And he shall slay the dragon that is in the sea.] i.e., In fluctuante huius saeculi aesluario. (a) Of the strange length of dragons, see Aelian., lib. ii. cap. 21, and Plin., lib. viii. cap. 14. In the last year of the reign of Theodosius, senior, there was a dragon seen in Epirus, of that vast size that when he was dead eight yokes of oxen could hardly draw him. By dragon, some understand the same with leviathan, viz., the whale or whirlpool. The dragon is never satisfied with blood, though never so full gorged; no more are persecutors.


Verse 2

Isaiah 27:2 In that day sing ye unto her, A vineyard of red wine.

Ver. 2. In that day sing ye to her.] Or, Of her, a new song for a new deliverance. Haply this shall be done by the Christian Churches upon the conversion of the Jews, after the Turks’ downfall; like as at the building of the second temple, the people sang and shouted, "Grace, grace unto it." [Zechariah 4:7]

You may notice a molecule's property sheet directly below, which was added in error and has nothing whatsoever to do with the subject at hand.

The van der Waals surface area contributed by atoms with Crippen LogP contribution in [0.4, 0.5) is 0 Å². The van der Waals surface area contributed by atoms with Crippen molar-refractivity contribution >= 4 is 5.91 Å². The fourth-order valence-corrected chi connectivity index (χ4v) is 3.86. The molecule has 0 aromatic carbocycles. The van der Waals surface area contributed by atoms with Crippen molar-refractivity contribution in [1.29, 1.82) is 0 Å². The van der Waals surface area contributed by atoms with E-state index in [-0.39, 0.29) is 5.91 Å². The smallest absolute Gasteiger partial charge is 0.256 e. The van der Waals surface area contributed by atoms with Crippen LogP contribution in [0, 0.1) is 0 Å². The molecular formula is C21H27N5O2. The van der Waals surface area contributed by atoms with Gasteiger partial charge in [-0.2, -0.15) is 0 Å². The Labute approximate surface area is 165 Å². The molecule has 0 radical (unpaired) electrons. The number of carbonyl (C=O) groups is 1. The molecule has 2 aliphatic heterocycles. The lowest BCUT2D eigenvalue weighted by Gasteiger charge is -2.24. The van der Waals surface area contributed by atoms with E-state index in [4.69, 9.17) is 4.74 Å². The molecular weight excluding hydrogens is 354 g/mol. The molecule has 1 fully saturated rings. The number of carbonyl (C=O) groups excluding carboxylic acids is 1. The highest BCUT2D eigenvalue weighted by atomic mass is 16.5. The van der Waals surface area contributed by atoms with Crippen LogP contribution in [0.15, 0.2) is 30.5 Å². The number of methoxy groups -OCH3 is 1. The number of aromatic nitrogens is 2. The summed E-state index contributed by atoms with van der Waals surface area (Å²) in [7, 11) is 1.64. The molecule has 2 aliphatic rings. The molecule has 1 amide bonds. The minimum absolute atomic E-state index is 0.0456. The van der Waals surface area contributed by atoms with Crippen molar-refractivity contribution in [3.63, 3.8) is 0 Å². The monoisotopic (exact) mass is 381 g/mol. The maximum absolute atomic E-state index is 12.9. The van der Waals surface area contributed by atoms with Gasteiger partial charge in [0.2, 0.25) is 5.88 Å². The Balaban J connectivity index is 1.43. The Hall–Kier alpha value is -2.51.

A vineyard of red wine,] i.e., Of rich and generous wine, Vini meri, non labruscarum, ut pure wine not wild, Isaiah 5:12, Proverbs 23:31, Genesis 49:22. By this red wine Oecolampadius understandeth Christ’s blood, wherewith the Church is purged and beautified. Sanguis Christi venustavit genas meas, the blood of Christ made my eyes attractive, said a certain good woman, a martyr.


Verse 3

Isaiah 27:3 I the LORD do keep it; I will water it every moment: lest [any] hurt it, I will keep it night and day.

Ver. 3. I the Lord do keep it.] And then it cannot but be well kept. The matter is well amended with God’s vineyard since [Isaiah 5:5] the Lord is with you while ye are with him. [2 Chronicles 16:7] "The hand of our God is upon all them for good that seek him; but his power and his wrath is against all them that forsake him." [Ezra 8:12] Do good, O Lord, unto those that be good, &c. As for such as turn aside unto their crooked ways, &c. [Psalms 125:4-5]